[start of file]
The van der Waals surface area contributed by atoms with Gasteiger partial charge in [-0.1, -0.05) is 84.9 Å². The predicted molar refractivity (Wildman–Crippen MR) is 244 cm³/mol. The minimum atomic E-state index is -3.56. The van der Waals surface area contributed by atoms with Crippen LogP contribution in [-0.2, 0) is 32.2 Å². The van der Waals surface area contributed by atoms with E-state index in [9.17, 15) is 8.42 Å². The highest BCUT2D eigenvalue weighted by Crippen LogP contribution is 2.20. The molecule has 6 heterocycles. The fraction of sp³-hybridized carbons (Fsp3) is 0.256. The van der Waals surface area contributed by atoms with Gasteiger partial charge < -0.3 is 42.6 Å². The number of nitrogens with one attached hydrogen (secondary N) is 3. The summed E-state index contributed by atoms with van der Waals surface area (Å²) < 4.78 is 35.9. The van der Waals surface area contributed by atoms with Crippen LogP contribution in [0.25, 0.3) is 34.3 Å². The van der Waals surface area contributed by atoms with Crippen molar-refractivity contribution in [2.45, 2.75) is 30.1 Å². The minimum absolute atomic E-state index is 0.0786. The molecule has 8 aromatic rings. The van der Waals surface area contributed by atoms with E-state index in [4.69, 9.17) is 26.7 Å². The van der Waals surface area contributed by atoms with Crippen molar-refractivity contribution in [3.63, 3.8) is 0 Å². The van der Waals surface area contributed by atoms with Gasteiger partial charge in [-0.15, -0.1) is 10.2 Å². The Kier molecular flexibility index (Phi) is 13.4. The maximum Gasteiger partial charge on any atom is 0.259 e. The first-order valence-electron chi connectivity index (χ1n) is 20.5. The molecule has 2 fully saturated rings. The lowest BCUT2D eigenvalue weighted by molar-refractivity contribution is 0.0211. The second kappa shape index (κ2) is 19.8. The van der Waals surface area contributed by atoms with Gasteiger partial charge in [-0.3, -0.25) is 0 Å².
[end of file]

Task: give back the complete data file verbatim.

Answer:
The van der Waals surface area contributed by atoms with Gasteiger partial charge in [-0.1, -0.05) is 84.9 Å². The predicted molar refractivity (Wildman–Crippen MR) is 244 cm³/mol. The minimum atomic E-state index is -3.56. The van der Waals surface area contributed by atoms with Crippen LogP contribution in [-0.2, 0) is 32.2 Å². The van der Waals surface area contributed by atoms with E-state index in [9.17, 15) is 8.42 Å². The highest BCUT2D eigenvalue weighted by Crippen LogP contribution is 2.20. The molecule has 6 heterocycles. The fraction of sp³-hybridized carbons (Fsp3) is 0.256. The van der Waals surface area contributed by atoms with Gasteiger partial charge < -0.3 is 42.6 Å². The number of nitrogens with one attached hydrogen (secondary N) is 3. The summed E-state index contributed by atoms with van der Waals surface area (Å²) < 4.78 is 35.9. The van der Waals surface area contributed by atoms with Crippen LogP contribution in [0.25, 0.3) is 34.3 Å². The van der Waals surface area contributed by atoms with Crippen molar-refractivity contribution in [2.45, 2.75) is 30.1 Å². The minimum absolute atomic E-state index is 0.0786. The molecule has 8 aromatic rings. The van der Waals surface area contributed by atoms with E-state index in [4.69, 9.17) is 26.7 Å². The van der Waals surface area contributed by atoms with Crippen molar-refractivity contribution in [3.63, 3.8) is 0 Å². The van der Waals surface area contributed by atoms with Gasteiger partial charge in [-0.15, -0.1) is 10.2 Å². The Kier molecular flexibility index (Phi) is 13.4. The maximum Gasteiger partial charge on any atom is 0.259 e. The first-order valence-electron chi connectivity index (χ1n) is 20.5. The molecule has 2 fully saturated rings. The lowest BCUT2D eigenvalue weighted by molar-refractivity contribution is 0.0211. The second kappa shape index (κ2) is 19.8. The van der Waals surface area contributed by atoms with Gasteiger partial charge in [-0.3, -0.25) is 0 Å².